“In one or two cases, the HIV results may be unclear. You may see two red lines, but one of them may not be fully there - in this case, before one is started on ARVs [[antiretroviral drugs], he or she should be tested at an advanced facility using a different specimen with a different person to confirm the results,” Dr Gichana explains.
Rapid test kits can also give faulty results if healthcare workers do not follow stipulated procedures, or if they were stored poorly.
Laboratory reagents should also be stored under specified temperatures or they could lead to erroneous results. The doctor adds that when testing children for HIV, a Polymerase Chain Reaction (PCR) test, which are DNA or RNA tests that look for the virus in the child’s blood, is done four times.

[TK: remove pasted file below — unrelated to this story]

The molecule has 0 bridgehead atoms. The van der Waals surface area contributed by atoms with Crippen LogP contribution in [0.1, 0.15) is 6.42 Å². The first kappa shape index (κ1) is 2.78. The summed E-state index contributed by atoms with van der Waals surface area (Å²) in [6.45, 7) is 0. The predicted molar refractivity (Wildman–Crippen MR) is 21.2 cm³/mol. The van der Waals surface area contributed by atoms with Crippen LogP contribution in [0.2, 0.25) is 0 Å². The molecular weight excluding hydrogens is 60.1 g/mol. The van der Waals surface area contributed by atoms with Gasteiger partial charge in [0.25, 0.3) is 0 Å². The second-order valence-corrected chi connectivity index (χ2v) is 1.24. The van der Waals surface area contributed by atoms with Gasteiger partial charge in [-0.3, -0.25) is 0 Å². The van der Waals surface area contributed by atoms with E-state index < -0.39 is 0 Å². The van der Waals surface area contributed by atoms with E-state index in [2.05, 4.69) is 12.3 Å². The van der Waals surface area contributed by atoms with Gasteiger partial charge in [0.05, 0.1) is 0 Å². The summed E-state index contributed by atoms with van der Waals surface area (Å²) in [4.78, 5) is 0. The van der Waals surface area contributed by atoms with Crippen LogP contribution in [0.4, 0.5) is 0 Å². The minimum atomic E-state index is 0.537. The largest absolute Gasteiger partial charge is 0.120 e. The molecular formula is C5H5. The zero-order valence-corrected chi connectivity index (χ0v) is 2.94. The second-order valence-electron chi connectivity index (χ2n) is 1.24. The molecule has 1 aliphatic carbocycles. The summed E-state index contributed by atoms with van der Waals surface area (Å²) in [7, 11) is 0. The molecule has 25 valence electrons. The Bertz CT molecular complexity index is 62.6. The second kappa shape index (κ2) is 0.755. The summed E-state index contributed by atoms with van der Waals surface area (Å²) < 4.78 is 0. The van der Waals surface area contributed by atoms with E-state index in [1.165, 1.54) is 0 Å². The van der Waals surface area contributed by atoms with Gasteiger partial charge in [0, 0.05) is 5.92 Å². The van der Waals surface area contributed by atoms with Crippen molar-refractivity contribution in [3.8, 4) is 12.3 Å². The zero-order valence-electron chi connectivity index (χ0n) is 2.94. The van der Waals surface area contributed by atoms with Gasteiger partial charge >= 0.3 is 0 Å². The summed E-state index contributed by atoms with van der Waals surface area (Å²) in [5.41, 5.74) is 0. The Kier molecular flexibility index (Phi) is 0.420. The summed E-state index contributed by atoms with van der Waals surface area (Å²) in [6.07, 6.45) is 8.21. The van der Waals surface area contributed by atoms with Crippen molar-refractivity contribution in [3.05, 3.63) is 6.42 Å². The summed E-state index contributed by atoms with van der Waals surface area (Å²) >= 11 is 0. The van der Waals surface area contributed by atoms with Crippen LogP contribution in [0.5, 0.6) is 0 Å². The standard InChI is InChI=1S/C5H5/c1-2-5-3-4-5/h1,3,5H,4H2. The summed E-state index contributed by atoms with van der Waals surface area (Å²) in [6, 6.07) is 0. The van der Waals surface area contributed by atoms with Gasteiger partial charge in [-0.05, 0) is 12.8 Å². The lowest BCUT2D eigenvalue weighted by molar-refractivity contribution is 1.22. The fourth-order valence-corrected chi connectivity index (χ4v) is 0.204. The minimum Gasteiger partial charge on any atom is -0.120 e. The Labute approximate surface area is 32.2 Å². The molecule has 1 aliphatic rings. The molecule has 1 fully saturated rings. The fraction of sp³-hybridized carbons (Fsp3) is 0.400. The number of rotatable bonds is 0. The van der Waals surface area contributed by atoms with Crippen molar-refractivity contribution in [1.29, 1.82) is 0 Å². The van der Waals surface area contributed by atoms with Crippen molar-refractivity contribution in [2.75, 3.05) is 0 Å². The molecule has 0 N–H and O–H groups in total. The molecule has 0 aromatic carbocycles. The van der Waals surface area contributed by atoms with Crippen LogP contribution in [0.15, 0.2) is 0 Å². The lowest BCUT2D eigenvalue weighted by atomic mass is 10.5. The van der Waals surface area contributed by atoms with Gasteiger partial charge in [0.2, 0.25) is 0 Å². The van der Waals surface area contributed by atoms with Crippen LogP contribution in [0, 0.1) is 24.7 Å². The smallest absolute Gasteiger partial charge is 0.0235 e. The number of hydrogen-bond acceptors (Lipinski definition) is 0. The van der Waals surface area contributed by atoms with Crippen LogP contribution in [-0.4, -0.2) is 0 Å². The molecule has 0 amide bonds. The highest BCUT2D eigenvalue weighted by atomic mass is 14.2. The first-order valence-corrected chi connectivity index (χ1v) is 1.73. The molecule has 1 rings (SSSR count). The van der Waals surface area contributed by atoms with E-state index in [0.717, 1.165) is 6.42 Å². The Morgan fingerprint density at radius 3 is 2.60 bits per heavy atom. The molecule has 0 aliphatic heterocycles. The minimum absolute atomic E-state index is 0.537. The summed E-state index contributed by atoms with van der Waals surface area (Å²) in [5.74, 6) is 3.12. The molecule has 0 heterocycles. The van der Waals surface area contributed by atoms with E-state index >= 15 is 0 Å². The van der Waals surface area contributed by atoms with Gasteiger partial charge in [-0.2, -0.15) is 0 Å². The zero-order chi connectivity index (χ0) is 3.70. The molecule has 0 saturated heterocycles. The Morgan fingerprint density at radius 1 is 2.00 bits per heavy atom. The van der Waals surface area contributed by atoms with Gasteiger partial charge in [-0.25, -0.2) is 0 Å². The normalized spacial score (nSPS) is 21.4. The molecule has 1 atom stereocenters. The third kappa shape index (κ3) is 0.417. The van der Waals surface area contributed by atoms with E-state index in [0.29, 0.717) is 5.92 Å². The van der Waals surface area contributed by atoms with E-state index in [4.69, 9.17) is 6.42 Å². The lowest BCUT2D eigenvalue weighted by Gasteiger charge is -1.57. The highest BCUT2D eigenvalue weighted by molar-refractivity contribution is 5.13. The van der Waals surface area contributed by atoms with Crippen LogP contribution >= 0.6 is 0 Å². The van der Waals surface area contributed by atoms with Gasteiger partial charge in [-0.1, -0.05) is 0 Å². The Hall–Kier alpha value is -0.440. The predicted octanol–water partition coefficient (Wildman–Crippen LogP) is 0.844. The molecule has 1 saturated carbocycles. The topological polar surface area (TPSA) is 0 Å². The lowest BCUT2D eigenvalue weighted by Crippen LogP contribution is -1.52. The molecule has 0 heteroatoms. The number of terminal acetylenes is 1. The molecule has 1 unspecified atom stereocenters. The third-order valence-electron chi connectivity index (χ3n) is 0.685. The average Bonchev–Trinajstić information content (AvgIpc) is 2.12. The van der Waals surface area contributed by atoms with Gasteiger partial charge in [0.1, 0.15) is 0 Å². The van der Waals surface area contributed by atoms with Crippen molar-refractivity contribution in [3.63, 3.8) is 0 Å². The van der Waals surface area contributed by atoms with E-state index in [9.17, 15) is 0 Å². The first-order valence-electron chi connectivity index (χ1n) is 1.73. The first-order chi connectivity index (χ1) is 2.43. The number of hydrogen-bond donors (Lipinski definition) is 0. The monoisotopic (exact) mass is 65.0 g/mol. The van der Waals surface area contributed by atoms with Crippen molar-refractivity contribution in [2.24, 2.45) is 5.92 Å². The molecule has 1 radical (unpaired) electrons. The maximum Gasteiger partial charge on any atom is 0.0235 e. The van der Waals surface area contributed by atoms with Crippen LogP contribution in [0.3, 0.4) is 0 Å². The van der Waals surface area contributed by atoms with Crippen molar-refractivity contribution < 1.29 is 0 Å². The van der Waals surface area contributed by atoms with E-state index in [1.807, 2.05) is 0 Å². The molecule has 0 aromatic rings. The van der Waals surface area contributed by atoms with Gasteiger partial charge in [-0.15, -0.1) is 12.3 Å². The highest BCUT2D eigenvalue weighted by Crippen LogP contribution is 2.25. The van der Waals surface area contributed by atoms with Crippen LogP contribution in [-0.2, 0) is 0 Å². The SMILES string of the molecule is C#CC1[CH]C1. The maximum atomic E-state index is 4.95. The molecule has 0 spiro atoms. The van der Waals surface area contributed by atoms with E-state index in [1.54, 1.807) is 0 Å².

The test, he added, is very accurate and reserved for children and for HIV tests that a healthcare worker is not sure of.
“When a HIV-positive person is given ARVs, it boosts their immunity, but when a HIV-negative person takes them, it just undermines their immunity and interferes with their body organs.”
He, however, notes that some of the drugs administered to patients target viruses specifically, and not the body system.
“A drug can be a poison depending on the length and dosage used. If you do not have HIV and are taking ARVs, the symptoms could be as simple as nausea and vomiting or as complicated as reducing renal function."